Some mourners at the funeral for 26-year-old Jonathan Blunk also said they've been told by officials that there are indications he may have tried to stand up to the heavily armed gunman and stop him during the July 20 attack in Aurora, Colorado.

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Posted in Veterans News

New Steps Announced To Reduce VA Claims Backlog

The Department of Veterans Affairs is processing more than a million disability compensation claims a year, for veterans of every age and era, whether they served in wartime or during periods of relative calm.

But that has not been enough to keep the claims backlog from rising through current wars and the expansion of compensation eligibility to more medical conditions, particularly for veterans who served in Vietnam.

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Posted in Veterans News

One Veteran's Heroic Quest

Doug Sterner has for 14 years been doing what the Pentagon has failed to do: catalog all 350,000 recipients of top medals of valor.

By David Zucchino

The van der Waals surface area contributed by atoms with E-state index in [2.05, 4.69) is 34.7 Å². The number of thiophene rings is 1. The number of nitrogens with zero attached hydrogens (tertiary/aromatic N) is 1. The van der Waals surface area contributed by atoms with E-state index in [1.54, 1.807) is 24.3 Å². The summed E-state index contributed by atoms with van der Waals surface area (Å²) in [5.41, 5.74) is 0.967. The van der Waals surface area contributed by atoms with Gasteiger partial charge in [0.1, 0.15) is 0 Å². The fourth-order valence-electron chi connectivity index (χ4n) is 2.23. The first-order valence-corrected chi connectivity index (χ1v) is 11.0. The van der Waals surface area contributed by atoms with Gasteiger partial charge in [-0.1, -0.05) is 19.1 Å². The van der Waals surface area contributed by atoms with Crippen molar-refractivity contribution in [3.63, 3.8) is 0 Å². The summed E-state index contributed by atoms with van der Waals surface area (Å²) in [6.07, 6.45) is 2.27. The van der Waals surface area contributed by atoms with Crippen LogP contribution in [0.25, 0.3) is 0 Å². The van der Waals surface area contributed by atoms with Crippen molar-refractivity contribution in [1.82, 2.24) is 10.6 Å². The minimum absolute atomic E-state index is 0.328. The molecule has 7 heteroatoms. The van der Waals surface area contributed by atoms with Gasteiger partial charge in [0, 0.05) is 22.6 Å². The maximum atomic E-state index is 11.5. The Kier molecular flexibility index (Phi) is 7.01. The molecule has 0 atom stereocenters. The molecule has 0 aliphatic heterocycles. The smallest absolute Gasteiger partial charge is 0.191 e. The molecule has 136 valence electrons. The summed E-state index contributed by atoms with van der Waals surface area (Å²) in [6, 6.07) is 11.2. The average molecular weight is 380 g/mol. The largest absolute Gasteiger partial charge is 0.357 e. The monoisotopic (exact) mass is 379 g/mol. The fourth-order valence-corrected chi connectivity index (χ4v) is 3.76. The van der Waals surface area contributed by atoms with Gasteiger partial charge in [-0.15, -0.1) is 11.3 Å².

Los Angeles Times
October 4, 2012
Pg. 1

ALEXANDRIA, VA. -- Doug Sterner drives from his cluttered apartment here to the Navy Yard in Washington, D.C., carrying a portable photocopier and a belief in American heroes.

Inside the Navy archives, he flips through thousands of typed index cards detailing bravery in battle. Sterner pulls out a card and starts reading. He's mesmerized by this story:

Charles Valentine August, a Navy pilot who shot down two enemy planes in World War II, was later shot down himself and captured in North Africa. After escaping, August returned to combat and was shot down again and taken prisoner by the Japanese.

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Posted in Veterans News

Pentagon Wants To Raise Some Retirees Health Fees

By Elisabeth Bumiller

WASHINGTON -- Defense Secretary Leon E. Panetta has warned that runaway personnel costs at the Pentagon are "unsustainable," and on Monday he tried to put a big brake on the spending: Over the next five years the Defense Department plans to nearly quadruple the health insurance fees paid by many working-age military retirees.

Posted in Veterans News

Raise TRICARE Fees Or Deepen Force Cuts, Top Doc Warns

By Tom Philpott